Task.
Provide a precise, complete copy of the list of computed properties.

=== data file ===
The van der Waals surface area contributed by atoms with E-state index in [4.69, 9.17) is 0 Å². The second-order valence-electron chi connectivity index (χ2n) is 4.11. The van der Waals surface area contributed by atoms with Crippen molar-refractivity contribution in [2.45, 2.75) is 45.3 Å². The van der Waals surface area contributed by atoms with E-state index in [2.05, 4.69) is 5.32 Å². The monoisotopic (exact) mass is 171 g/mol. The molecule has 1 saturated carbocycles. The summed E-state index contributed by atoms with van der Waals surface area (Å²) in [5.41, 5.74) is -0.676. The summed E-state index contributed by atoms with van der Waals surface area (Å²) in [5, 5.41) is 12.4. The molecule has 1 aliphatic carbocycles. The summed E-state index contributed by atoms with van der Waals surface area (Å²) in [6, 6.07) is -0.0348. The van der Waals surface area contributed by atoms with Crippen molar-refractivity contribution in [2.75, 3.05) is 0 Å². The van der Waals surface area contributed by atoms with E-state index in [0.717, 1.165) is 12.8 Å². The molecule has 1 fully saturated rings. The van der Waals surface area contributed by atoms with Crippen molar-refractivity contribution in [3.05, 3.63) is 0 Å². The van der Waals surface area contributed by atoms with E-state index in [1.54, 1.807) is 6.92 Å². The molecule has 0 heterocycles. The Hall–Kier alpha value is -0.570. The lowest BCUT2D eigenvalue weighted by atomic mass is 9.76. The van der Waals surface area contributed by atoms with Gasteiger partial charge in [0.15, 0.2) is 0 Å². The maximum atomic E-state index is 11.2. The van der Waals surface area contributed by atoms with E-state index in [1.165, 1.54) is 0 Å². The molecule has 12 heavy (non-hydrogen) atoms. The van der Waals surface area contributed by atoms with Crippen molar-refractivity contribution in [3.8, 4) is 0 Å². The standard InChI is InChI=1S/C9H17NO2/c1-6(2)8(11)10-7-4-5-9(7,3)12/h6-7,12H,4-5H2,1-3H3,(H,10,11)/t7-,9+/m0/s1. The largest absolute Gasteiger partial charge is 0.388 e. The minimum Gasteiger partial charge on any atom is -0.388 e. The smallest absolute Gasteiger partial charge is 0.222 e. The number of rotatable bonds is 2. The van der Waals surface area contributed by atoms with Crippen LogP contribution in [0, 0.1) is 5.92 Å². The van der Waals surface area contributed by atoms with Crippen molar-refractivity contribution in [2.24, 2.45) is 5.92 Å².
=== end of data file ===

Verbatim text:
The van der Waals surface area contributed by atoms with E-state index in [4.69, 9.17) is 0 Å². The second-order valence-electron chi connectivity index (χ2n) is 4.11. The van der Waals surface area contributed by atoms with Crippen molar-refractivity contribution in [2.45, 2.75) is 45.3 Å². The van der Waals surface area contributed by atoms with E-state index in [2.05, 4.69) is 5.32 Å². The monoisotopic (exact) mass is 171 g/mol. The molecule has 1 saturated carbocycles. The summed E-state index contributed by atoms with van der Waals surface area (Å²) in [5.41, 5.74) is -0.676. The summed E-state index contributed by atoms with van der Waals surface area (Å²) in [5, 5.41) is 12.4. The molecule has 1 aliphatic carbocycles. The summed E-state index contributed by atoms with van der Waals surface area (Å²) in [6, 6.07) is -0.0348. The van der Waals surface area contributed by atoms with Crippen molar-refractivity contribution in [2.75, 3.05) is 0 Å². The van der Waals surface area contributed by atoms with E-state index in [0.717, 1.165) is 12.8 Å². The molecule has 1 fully saturated rings. The van der Waals surface area contributed by atoms with Crippen molar-refractivity contribution in [3.05, 3.63) is 0 Å². The van der Waals surface area contributed by atoms with E-state index in [1.54, 1.807) is 6.92 Å². The molecule has 0 heterocycles. The Hall–Kier alpha value is -0.570. The lowest BCUT2D eigenvalue weighted by atomic mass is 9.76. The van der Waals surface area contributed by atoms with Gasteiger partial charge in [0.15, 0.2) is 0 Å². The maximum atomic E-state index is 11.2. The van der Waals surface area contributed by atoms with E-state index in [1.165, 1.54) is 0 Å². The molecule has 12 heavy (non-hydrogen) atoms. The van der Waals surface area contributed by atoms with Crippen molar-refractivity contribution in [3.8, 4) is 0 Å². The standard InChI is InChI=1S/C9H17NO2/c1-6(2)8(11)10-7-4-5-9(7,3)12/h6-7,12H,4-5H2,1-3H3,(H,10,11)/t7-,9+/m0/s1. The largest absolute Gasteiger partial charge is 0.388 e. The minimum Gasteiger partial charge on any atom is -0.388 e. The smallest absolute Gasteiger partial charge is 0.222 e. The number of rotatable bonds is 2. The van der Waals surface area contributed by atoms with Crippen LogP contribution in [0, 0.1) is 5.92 Å². The van der Waals surface area contributed by atoms with Crippen molar-refractivity contribution in [2.24, 2.45) is 5.92 Å².